Neighborhood Characteristics

Neighborhood Characteristics

 

Child

Neighborhood safety. In 1992 a question was added to the Child Self-Administered Supplement for children 10 and older about how safe they felt walking and playing in their neighborhood.  That same year mothers were first asked,  HOW WOULD YOU RATE YOUR NEIGHBORHOOD AS A PLACE TO RAISE CHILDREN? WOULD YOU SAY IT IS EXCELLENT, VERY GOOD, GOOD, FAIR, OR POOR? Documented as Q10-74 in the mother's main Youth questionnaire, this item was asked from 1992-2000.

Neighborhood quality.  From 1992-2000, mothers of NLSY79 children were asked (Q10-75 in the main Youth questionnaire) to assess the quality of the neighborhood on a number of dimensions. Mothers were given a potential problem, such as “people don’t have enough respect for rules and laws” and asked, “Is this a big problem in your own neighborhood, somewhat of a problem or not a problem at all?” NLSY79 Young adults self-report on this same series, starting in 1994. Items include measures of both resources and collective efficacy. The NLSY79 neighborhood quality series is taken from the National Commission on Children Parent & Child Study, 1990 Parent Questionnaire, p.7 (V32, V34-V41).

Neighborhood volunteerism.  Starting with the 2004 survey, users can identify whether children 10-14 are involved with a neighborhood improvement organization.  In 2004, this question was assigned to the CHILD SELF-ADMINISTERED SUPPLEMENT area of interest.  Starting in 2006, this question is assigned to the year-specific CHILD SUPPLEMENT area of interest. 

Table 1. Question names and titles for neighborhood volunteerism items by survey year

Year Question Name Question Title
2004 CSAS029H~000006   CHILD SELF-ADMIN: VOLUNTEER WORK WAS WITH NEIGHBORHOOD IMPROVEMENT ORGANIZATION
2006-present SCHL-39G~000006

SCHOOL: VOLUNTEER WORK WAS WITH NEIGHBORHOOD IMPROVEMENT ORGANIZATION

 

Survey Instruments

Questions about neighborhood safety are found in the Child Self-Administered Supplement.  Questions about neighborhood quality were asked as part of the mother's main Youth interview.  The neighborhood volunteerism question is asked as part of the Child Supplement.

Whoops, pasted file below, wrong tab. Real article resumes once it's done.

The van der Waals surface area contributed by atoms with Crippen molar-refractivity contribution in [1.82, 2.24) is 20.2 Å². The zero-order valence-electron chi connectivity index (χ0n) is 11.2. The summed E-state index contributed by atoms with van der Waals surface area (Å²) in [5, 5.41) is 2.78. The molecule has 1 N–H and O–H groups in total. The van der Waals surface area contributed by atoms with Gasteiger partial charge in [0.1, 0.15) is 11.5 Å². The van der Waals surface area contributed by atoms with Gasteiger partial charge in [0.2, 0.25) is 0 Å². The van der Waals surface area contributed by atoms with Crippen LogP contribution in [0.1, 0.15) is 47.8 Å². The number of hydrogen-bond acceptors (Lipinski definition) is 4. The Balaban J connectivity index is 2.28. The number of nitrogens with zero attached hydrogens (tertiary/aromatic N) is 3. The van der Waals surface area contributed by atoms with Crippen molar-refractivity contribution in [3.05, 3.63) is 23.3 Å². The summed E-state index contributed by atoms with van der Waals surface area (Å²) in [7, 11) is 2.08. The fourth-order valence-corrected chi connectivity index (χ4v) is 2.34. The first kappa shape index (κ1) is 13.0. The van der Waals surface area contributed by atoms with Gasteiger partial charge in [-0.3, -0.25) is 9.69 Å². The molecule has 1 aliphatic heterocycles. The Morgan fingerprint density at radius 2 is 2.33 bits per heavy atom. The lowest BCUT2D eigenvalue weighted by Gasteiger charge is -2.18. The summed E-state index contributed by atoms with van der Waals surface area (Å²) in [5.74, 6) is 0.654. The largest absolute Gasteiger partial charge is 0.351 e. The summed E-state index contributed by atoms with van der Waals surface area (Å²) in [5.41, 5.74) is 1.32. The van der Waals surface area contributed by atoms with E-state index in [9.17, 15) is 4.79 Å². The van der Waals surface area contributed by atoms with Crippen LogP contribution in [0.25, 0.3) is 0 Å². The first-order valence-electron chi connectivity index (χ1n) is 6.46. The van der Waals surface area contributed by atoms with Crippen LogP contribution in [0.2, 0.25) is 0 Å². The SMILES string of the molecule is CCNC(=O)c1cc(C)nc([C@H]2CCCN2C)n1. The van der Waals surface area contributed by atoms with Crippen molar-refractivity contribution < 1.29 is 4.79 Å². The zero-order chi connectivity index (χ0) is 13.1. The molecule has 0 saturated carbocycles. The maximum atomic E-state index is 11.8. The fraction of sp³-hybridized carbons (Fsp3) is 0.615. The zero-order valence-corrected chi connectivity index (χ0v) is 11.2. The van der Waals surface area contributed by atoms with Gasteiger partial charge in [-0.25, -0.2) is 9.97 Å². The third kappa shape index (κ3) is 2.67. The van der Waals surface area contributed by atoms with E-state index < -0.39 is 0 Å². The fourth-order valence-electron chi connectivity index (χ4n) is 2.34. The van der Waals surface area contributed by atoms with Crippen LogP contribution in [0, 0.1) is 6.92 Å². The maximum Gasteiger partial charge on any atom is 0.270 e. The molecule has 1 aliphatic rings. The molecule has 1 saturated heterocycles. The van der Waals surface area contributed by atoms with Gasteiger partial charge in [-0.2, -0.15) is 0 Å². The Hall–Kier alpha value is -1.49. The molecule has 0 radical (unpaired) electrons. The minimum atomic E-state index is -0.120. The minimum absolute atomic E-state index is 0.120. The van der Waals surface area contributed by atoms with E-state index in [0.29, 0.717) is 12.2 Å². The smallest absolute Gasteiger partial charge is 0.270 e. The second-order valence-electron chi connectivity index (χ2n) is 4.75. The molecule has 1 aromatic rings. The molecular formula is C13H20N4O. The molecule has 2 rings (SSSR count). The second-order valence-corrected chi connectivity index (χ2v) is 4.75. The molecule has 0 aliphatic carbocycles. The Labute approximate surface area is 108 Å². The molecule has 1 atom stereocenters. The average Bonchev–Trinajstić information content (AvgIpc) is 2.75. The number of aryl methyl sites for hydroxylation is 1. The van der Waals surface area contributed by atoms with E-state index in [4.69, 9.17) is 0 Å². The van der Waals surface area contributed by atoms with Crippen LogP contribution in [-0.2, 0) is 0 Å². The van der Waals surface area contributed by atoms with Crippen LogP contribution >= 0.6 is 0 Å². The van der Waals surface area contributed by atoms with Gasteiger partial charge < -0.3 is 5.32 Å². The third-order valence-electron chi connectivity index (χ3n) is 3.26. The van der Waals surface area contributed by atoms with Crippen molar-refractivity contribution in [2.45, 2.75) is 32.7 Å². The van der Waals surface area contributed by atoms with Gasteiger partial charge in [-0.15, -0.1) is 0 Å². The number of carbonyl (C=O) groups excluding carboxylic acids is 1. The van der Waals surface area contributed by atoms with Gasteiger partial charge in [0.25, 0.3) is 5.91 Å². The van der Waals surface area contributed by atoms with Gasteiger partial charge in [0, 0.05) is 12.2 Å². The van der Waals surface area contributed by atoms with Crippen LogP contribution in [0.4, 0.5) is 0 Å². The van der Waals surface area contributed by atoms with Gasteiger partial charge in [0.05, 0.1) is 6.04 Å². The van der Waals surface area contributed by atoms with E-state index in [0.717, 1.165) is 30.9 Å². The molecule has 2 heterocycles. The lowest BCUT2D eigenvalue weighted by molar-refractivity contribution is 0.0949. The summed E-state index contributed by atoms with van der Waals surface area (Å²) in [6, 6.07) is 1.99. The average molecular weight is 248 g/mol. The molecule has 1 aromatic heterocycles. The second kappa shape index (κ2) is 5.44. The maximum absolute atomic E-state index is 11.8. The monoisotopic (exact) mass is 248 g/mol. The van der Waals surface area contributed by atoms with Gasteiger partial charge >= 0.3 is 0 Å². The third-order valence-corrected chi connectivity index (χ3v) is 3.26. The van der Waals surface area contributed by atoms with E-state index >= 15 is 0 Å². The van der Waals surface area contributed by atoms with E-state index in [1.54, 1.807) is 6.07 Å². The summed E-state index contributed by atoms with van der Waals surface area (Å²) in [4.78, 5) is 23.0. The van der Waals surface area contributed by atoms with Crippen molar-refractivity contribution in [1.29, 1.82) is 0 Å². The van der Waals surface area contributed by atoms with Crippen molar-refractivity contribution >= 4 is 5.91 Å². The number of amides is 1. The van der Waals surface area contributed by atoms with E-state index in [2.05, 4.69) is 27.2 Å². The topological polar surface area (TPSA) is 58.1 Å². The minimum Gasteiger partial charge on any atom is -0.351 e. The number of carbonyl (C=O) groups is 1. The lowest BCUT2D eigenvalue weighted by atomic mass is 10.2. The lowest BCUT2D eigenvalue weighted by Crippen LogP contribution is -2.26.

Areas of Interest CHILD SELF-ADMINISTERED SUPPLEMENT
CHILD SUPPLEMENT

 

Young Adult

In each survey year, Young Adult respondents report on the negative characteristics of the neighborhood where they live. Items include measures of both resources and collective efficacy. The neighborhood quality series is taken from the National Commission on Children Parent & Child Study, 1990 Parent Questionnaire, p.7 (V32, V34-V41). Young Adults rate the following statements describing problems that neighborhoods sometimes have, indicating whether the issue is a big problem, somewhat of a problem, or not a problem in their own neighborhood:

  • People don't have enough respect for rules and laws
  • Crime and violence
  • Abandoned or run-down buildings
  • Not enough police protection
  • Not enough public transportation
  • Too many parents who don't supervise their children
  • People keep to themselves and don't care what goes on in the neighborhood
  • Lots of people who can't find jobs

Comparison to Other NLS Cohorts: The NLSY79 mothers were asked this neighborhood quality series in 1992 and from 1994 to 2000. Children between ages 10 and 14 are asked some contextual questions about their neighborhoods in the Child Self-Administered Supplement. Data on both household and neighborhood environments are collected from the NLSY97 respondents.

Survey Instruments Questions about neighborhood characteristics are found in the Young Adult Instrument, Young Adult Self Report Section.
Area of Interest YA Self Report